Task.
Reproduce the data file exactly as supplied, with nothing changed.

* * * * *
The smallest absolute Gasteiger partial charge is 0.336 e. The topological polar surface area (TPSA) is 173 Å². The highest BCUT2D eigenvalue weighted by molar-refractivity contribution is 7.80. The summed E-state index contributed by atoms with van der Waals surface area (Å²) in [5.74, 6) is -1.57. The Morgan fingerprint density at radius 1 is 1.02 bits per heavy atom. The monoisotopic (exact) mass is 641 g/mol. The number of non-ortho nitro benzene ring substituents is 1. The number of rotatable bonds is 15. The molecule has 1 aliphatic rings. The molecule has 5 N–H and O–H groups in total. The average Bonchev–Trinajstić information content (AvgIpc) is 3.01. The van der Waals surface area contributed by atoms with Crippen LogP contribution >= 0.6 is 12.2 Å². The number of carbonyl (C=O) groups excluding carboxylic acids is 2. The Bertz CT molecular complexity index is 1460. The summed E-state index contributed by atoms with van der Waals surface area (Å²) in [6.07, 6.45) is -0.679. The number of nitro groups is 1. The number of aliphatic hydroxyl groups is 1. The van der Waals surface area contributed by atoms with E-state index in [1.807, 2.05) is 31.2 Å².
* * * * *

The smallest absolute Gasteiger partial charge is 0.336 e. The topological polar surface area (TPSA) is 173 Å². The highest BCUT2D eigenvalue weighted by molar-refractivity contribution is 7.80. The summed E-state index contributed by atoms with van der Waals surface area (Å²) in [5.74, 6) is -1.57. The Morgan fingerprint density at radius 1 is 1.02 bits per heavy atom. The monoisotopic (exact) mass is 641 g/mol. The number of non-ortho nitro benzene ring substituents is 1. The number of rotatable bonds is 15. The molecule has 1 aliphatic rings. The molecule has 5 N–H and O–H groups in total. The average Bonchev–Trinajstić information content (AvgIpc) is 3.01. The van der Waals surface area contributed by atoms with Crippen LogP contribution >= 0.6 is 12.2 Å². The number of carbonyl (C=O) groups excluding carboxylic acids is 2. The Bertz CT molecular complexity index is 1460. The summed E-state index contributed by atoms with van der Waals surface area (Å²) in [6.07, 6.45) is -0.679. The number of nitro groups is 1. The number of aliphatic hydroxyl groups is 1. The van der Waals surface area contributed by atoms with E-state index in [1.807, 2.05) is 31.2 Å².